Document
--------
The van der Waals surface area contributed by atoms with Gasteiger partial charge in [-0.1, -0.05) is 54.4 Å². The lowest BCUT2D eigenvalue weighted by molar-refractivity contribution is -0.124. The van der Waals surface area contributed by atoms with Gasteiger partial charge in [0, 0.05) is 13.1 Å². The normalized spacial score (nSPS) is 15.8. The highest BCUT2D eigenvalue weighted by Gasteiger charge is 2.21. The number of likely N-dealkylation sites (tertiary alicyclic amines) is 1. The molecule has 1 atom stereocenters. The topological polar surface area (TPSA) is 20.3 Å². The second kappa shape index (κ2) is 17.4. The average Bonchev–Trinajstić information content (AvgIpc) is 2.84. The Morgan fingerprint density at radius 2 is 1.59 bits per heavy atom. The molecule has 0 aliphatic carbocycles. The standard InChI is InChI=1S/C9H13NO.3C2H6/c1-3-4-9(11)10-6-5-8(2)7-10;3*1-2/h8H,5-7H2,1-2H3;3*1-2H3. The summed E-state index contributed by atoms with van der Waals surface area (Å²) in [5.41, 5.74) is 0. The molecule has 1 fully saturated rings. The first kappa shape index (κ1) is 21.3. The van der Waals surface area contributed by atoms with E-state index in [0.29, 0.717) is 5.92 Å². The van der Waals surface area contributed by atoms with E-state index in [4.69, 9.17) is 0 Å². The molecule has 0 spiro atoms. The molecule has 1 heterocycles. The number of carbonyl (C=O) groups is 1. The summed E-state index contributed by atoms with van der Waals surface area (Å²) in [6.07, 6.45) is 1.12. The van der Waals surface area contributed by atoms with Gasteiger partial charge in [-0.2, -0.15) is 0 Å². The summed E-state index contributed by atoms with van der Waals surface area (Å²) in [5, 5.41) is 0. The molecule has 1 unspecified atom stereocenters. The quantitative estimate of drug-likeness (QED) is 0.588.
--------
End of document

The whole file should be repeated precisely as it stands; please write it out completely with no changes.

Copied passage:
The van der Waals surface area contributed by atoms with Gasteiger partial charge in [-0.1, -0.05) is 54.4 Å². The lowest BCUT2D eigenvalue weighted by molar-refractivity contribution is -0.124. The van der Waals surface area contributed by atoms with Gasteiger partial charge in [0, 0.05) is 13.1 Å². The normalized spacial score (nSPS) is 15.8. The highest BCUT2D eigenvalue weighted by Gasteiger charge is 2.21. The number of likely N-dealkylation sites (tertiary alicyclic amines) is 1. The molecule has 1 atom stereocenters. The topological polar surface area (TPSA) is 20.3 Å². The second kappa shape index (κ2) is 17.4. The average Bonchev–Trinajstić information content (AvgIpc) is 2.84. The Morgan fingerprint density at radius 2 is 1.59 bits per heavy atom. The molecule has 0 aliphatic carbocycles. The standard InChI is InChI=1S/C9H13NO.3C2H6/c1-3-4-9(11)10-6-5-8(2)7-10;3*1-2/h8H,5-7H2,1-2H3;3*1-2H3. The summed E-state index contributed by atoms with van der Waals surface area (Å²) in [5.41, 5.74) is 0. The molecule has 1 fully saturated rings. The first kappa shape index (κ1) is 21.3. The van der Waals surface area contributed by atoms with E-state index in [0.29, 0.717) is 5.92 Å². The van der Waals surface area contributed by atoms with E-state index in [4.69, 9.17) is 0 Å². The molecule has 0 spiro atoms. The molecule has 1 heterocycles. The number of carbonyl (C=O) groups is 1. The summed E-state index contributed by atoms with van der Waals surface area (Å²) in [6.07, 6.45) is 1.12. The van der Waals surface area contributed by atoms with Gasteiger partial charge in [-0.2, -0.15) is 0 Å². The summed E-state index contributed by atoms with van der Waals surface area (Å²) in [5, 5.41) is 0. The molecule has 1 unspecified atom stereocenters. The quantitative estimate of drug-likeness (QED) is 0.588.